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Development of an online supplement to reduce ethnocentrism
DISSERTATION

, University of Montana, United States

University of Montana . Awarded

Abstract

The late 20th century saw the fruition of globalization in industry, business and cultures. Commercial markets have the ability to adapt to change quickly in order to make a profit. By its very nature, the education system is lagging behind, because the structure of the traditional systems does not adjust quickly to new outside developments. Educational technology, specifically online education, presents a very flexible alternative that can provide a more timely response.

This study addresses the question of whether online supplements can reduce ethnocentricity in students. The data accumulated through an established ‘global-mindedness’ questionnaire in both, a traditional International Business course and an International Business course with an online supplement, suggest that online supplements are a valuable tool to reduce levels of ethnocentricity in students.

The pre-test showed no significant difference in global mindedness between the students of the ‘experiment class’ (online group) and the students in the ‘traditional class’ (control group). The post-tests, however, conducted in both student groups, showed a significant difference in global mindedness in the students that were instructed via online technology. The ‘global-mindedness’ scores of the students in the control group were actually lower in the post-test, compared to the pre-test. This suggests that teaching multicultural issues in a traditional classroom environment, over a short period of time, is not an effective way to increase multicultural awareness and global-mindedness among participating students.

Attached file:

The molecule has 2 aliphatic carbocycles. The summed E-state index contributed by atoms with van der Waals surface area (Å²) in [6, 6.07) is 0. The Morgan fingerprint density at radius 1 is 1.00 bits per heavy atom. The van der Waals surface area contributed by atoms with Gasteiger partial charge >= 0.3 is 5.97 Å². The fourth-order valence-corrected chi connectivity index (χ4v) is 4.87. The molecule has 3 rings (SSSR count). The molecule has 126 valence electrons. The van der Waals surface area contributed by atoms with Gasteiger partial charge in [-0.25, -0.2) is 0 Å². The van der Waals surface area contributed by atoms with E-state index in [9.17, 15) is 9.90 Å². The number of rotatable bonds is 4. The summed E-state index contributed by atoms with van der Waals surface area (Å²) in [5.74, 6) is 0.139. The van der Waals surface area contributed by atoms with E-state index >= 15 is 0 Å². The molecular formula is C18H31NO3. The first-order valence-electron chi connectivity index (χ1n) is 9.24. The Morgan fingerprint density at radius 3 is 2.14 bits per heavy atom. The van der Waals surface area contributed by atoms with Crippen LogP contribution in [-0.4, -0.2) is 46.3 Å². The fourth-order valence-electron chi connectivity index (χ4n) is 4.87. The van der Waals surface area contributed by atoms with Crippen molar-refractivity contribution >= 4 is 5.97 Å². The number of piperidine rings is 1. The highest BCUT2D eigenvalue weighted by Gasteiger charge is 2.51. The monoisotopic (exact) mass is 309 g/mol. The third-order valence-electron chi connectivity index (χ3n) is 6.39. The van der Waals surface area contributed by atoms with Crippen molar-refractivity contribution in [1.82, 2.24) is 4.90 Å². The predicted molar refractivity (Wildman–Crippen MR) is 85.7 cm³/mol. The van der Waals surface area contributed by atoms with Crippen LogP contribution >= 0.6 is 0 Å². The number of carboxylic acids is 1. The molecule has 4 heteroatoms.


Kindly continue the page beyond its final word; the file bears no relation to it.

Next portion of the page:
Furthermore, the multicultural online supplement prototype developed for this study provides important information regarding a student friendly online platform structure suggested teaching content, and a teaching technique that can be attached to existing university courses. The results of this study are of value for curriculum designers, administrators and instructors. In closing, based on this study's findings, multicultural online supplements can aid in educating the next generation of graduates to perform successfully in global markets and societies, by reducing ethnocentric attitudes in students, while increasing multicultural awareness and global-mindedness.

Citation

Fluck, U. Development of an online supplement to reduce ethnocentrism. Ph.D. thesis, University of Montana. Retrieved March 23, 2019 from .

This record was imported from ProQuest on October 23, 2013. [Original Record]

Citation reproduced with permission of ProQuest LLC.

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